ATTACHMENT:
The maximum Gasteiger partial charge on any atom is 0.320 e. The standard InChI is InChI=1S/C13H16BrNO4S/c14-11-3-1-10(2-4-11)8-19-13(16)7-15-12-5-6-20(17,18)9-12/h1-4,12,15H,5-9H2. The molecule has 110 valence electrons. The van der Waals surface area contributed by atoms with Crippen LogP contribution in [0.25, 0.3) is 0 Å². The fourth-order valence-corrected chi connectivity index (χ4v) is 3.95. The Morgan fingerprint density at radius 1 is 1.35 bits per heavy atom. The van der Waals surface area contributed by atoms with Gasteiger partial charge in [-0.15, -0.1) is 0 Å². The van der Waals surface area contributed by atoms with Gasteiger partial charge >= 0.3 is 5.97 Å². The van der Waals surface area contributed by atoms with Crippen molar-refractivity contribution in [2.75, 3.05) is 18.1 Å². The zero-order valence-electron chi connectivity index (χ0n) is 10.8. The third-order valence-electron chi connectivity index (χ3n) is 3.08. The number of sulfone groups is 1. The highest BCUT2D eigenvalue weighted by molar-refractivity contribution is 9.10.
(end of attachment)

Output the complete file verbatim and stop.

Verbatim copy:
The maximum Gasteiger partial charge on any atom is 0.320 e. The standard InChI is InChI=1S/C13H16BrNO4S/c14-11-3-1-10(2-4-11)8-19-13(16)7-15-12-5-6-20(17,18)9-12/h1-4,12,15H,5-9H2. The molecule has 110 valence electrons. The van der Waals surface area contributed by atoms with Crippen LogP contribution in [0.25, 0.3) is 0 Å². The fourth-order valence-corrected chi connectivity index (χ4v) is 3.95. The Morgan fingerprint density at radius 1 is 1.35 bits per heavy atom. The van der Waals surface area contributed by atoms with Gasteiger partial charge in [-0.15, -0.1) is 0 Å². The van der Waals surface area contributed by atoms with Gasteiger partial charge >= 0.3 is 5.97 Å². The van der Waals surface area contributed by atoms with Crippen molar-refractivity contribution in [2.75, 3.05) is 18.1 Å². The zero-order valence-electron chi connectivity index (χ0n) is 10.8. The third-order valence-electron chi connectivity index (χ3n) is 3.08. The number of sulfone groups is 1. The highest BCUT2D eigenvalue weighted by molar-refractivity contribution is 9.10.